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Projectile Motion. Independence of vectors. When a vector is moving in two dimensions the vertical and horizontal components are independent from each other. They have no affect on each other. “Cliff Problems”. V h only. “Cliff Problems”. V h only. “Cliff Problems”. V h only. V h.

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Independence of vectors
Independence of vectors

  • When a vector is moving in two dimensions the vertical and horizontal components are independent from each other.

  • They have no affect on each other




Cliff problems2
“Cliff Problems”

Vh only

Vh

Vv


Cliff problems3
“Cliff Problems

  • How long object is in the air is only dependent on the height of the “cliff”

  • All objects fall at the same rate, so it doesn’t matter if the horizontal velocity is 100 m/s or 0 m/s, the time in the air will be the same.

  • The object’s horizontal velocity is constant, it doesn’t accelerate horizontally, only vertically


Cliff problems4
“Cliff Problems”

Vh only

h

range


Cliff problems5
“Cliff Problems”

To find the time in the air

use the following equation:

h = gt2

2

Vh only

h

range


Cliff problems6
“Cliff Problems”

Vh only

To find the range, use the time in the air

and the following equation:

range = (Vh)(t)

h

range


Cliff problems7
“Cliff Problems”

Vh only

A cliff is 44 m high. If a car is traveling

15 m/s, how far from the base of the cliff

will it land. (Find the range)

h

range


Cliff problems8
“Cliff Problems”

Vh only

A cliff is 44 m high. If a car is traveling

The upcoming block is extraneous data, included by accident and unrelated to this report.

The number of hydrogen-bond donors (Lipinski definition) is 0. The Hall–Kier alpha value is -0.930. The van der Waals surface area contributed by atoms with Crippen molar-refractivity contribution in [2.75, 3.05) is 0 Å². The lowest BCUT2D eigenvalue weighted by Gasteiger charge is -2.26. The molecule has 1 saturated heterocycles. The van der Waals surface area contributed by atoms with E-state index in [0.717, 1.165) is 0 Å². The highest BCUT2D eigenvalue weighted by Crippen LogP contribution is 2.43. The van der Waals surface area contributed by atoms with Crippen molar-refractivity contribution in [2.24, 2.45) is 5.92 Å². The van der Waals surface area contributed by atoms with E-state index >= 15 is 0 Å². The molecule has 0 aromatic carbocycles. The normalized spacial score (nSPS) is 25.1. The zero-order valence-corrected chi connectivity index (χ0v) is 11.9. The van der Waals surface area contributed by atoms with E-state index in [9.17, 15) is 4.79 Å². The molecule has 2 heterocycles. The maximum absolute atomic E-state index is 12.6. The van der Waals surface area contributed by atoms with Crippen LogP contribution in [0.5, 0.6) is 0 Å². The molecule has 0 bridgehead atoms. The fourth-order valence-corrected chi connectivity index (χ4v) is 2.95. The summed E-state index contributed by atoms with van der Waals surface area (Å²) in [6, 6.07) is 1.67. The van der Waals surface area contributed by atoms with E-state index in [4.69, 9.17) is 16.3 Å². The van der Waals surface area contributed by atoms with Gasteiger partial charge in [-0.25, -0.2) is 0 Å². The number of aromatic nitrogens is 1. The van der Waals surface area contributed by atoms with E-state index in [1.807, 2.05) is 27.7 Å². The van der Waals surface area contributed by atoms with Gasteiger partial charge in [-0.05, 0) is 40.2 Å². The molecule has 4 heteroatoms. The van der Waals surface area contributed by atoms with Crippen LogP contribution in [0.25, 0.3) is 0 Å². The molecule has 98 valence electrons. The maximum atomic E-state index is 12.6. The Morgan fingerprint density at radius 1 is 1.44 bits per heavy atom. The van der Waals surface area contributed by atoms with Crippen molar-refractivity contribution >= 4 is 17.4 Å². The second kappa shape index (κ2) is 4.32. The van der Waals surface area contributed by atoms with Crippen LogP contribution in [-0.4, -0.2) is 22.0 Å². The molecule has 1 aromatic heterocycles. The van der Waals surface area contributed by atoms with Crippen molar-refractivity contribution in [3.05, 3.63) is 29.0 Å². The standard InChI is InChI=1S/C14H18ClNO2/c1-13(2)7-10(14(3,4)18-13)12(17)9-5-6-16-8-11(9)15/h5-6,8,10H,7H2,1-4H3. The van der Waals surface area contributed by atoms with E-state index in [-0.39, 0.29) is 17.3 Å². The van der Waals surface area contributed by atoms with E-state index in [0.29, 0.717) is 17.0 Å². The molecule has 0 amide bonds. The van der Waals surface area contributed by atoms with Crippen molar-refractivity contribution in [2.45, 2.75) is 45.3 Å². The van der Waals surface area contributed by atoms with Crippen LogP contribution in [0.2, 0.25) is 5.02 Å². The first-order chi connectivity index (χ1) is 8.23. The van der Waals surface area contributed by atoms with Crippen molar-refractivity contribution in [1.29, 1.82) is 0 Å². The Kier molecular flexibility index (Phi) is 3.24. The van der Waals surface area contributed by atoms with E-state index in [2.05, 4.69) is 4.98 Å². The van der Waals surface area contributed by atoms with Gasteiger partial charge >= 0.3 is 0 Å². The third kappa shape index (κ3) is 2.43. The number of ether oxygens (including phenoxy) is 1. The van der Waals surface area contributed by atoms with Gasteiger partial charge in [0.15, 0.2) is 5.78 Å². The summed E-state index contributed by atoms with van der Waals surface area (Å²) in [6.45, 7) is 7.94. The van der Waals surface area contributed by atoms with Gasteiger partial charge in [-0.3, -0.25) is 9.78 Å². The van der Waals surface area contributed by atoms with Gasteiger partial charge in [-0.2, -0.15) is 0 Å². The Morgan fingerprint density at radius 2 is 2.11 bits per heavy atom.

15 m/s, how far from the base of the cliff

will it land. (Find the range)

  • Find time in air.

  • h = gt2

  • 2

  • 44 m = (9.8m/s2)(t2) t = 2.9 sec

  • 2

h

range


Cliff problems9
“Cliff Problems”

Vh only

A cliff is 44 m high. If a car is traveling

15 m/s, how far from the base of the cliff

will it land. (Find the range)

  • Calculate range:

  • range = Vht

  • = (15 m/s)(2.9 sec)

  • = 43.5 m

h

range


Shooting at an angle
“Shooting at an Angle”

  • This type of problem deals with the launching of an object at an angle.

  • The object has both vertical and horizontal velocities.

  • These are independent of each other.



Shooting at an angle2
“Shooting at an Angle”

  • The horizontal velocity remains constant

  • The vertical velocity slows down due to gravity and then accelerates as it comes back down

  • They are independent of each other


Shooting at an angle3
“Shooting at an Angle”

velocity

Vv

θ

Vh

A gun is fired at a 66 ° with a speed of 4.47 m/s.

Find how long the bullet is in the air, how high,

and how far it travels.


Shooting at an angle4
“Shooting at an Angle”

velocity

Vv

θ

Vh

First, find the vertical and horizontal components

Vertical Sin 66 ° = Vv Horizontal Cos 66 ° = Vh

4.47 m/s 4.47 m/s

Vv = 4.08 m/s Vh = 1.82 m/s


Shooting at an angle5
“Shooting at an Angle”

velocity

4.08 m/s

θ

1.82 m/s

Next, you need to fine the time in the air.

tup = Vv = 4.08 m/s = 0.416 sec

g 9.8 m/s2

ttotal = .416 x 2 = 0 .833 sec.


Shooting at an angle6
“Shooting at an Angle”

velocity

4.08 m/s

θ

1.82 m/s

Once the time is known, you can calculate the range and the height

Range = Vh x ttotal = (1.82 m/sec.)(0.833 sec) = 1.52 m 2


Shooting at an angle7
“Shooting at an Angle”

velocity

4.08 m/s

θ

1.82 m/s

Once the time is known, you can calculate the range and the height

Height = Vvtup – ½gtup2

= (4.08 m/s)(.416 sec) – (9.8 m/s2)(0.416 sec)2

2

= .849 m


Simulations
Simulations

http://phet.colorado.edu/simulations/sims.php?sim=Projectile_Motion

http://www.glenbrook.k12.il.us/gbssci/phys/mmedia/vectors/mzng.html


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